Tuesday, August 01, 2006


Tom Hayden:
The leadership of the Democratic Party this week issued a unified position calling for withdrawal of American troops from Iraq before the end of 2006.

The import of this decision is a Democratic Party willingness to draw the line in the November elections against the White House position of “staying the course.” That means Iraq will be the battleground for the American elections in 2006, although events in Lebanon will alter the equation in unknown ways.

The Democrats’ new unified position is a result of angry public opinion, anti-Iraq electoral campaigns, the mobilizations of the peace movement, and inside advocacy by the “Out of Iraq” Caucus and the Democratic-oriented think tank, Center for American Progress [CAP].

The new platform reflects the recent compromise between those Democrats demanding a withdrawal deadline, and those supporting a deadline for beginning to withdraw.

Of the several pillars required to sustain a war, this means the Democrats are pulling down the pillar of bipartisan unity, taking the political cover away from Republicans and Democratic hawks like Joseph Lieberman. The other pillars – public opinion, troop morale and availability, Congressional funding, international allies, and moral reputation – already are strained to the breaking point.
The peace movement, and autonomous anti-electoral movements more generally, will not be satisfied with anything less than “immediate withdrawal” and will be extremely suspicious at any channeling of public discontent into political channels. Their concerns are valid, while also limiting their ability to take credit and capitalize on the breakthrough.

Common ground may lie in the fact that the debate over Iraq, now partisan, will intensify as November approaches. At this point, neither the Republican Party nor the mainstream media have taken a position that withdrawal must begin this year. The stakes are very high, which may draw groups like Move.On and others into the battle for public opinion in key battleground states.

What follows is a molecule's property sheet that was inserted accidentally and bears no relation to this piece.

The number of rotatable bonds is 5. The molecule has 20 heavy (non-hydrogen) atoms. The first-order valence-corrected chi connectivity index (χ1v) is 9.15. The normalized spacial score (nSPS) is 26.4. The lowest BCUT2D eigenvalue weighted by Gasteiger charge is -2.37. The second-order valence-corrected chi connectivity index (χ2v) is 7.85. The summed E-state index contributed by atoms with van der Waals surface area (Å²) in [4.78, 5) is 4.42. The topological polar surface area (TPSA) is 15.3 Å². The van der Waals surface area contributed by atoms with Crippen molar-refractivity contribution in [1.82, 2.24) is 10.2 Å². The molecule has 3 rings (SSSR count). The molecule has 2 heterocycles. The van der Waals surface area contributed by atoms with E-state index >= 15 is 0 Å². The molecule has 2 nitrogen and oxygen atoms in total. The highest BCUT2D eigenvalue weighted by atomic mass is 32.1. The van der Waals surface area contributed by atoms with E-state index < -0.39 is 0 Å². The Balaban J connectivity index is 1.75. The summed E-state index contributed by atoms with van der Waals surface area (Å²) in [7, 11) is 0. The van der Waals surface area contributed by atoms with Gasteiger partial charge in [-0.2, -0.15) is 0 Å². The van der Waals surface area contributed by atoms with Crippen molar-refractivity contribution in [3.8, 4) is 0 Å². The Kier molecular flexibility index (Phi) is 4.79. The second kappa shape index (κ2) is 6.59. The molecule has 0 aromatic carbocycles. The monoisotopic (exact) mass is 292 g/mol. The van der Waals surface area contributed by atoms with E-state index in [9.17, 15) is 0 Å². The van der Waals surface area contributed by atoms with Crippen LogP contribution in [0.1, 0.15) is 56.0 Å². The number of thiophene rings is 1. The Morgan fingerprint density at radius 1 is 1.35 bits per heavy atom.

As to the issue of partial versus complete withdrawal, all that can said for now is that partial withdrawal begins a threatening, and perhaps irreversible, disengagement from the Bush and neo-conservative agenda in Iraq. But it could stall.

If the Republican prevail, or perform above expectations in November, the new Democratic unity could fray after the elections.

In the meantime, a delegation of peace activists, including myself, departs this week for Amman, Jordan, for meetings with official Iraqi parliamentarians and human rights activists to discuss the Iraqis proposals for reconciliation. These proposals, including amnesties for many insurgents forces, are crucial to any negotiated settlement in Iraq. Recently, both Democrats and Republicans have expressed strong political concerns about amnesty for anyone involved in fighting the US occupation. An immediate challenge facing the peace movement will be to argue that amnesties always have been included in comprehensive settlements, including the amnesty for Jefferson Davis at the end of the American civil war.

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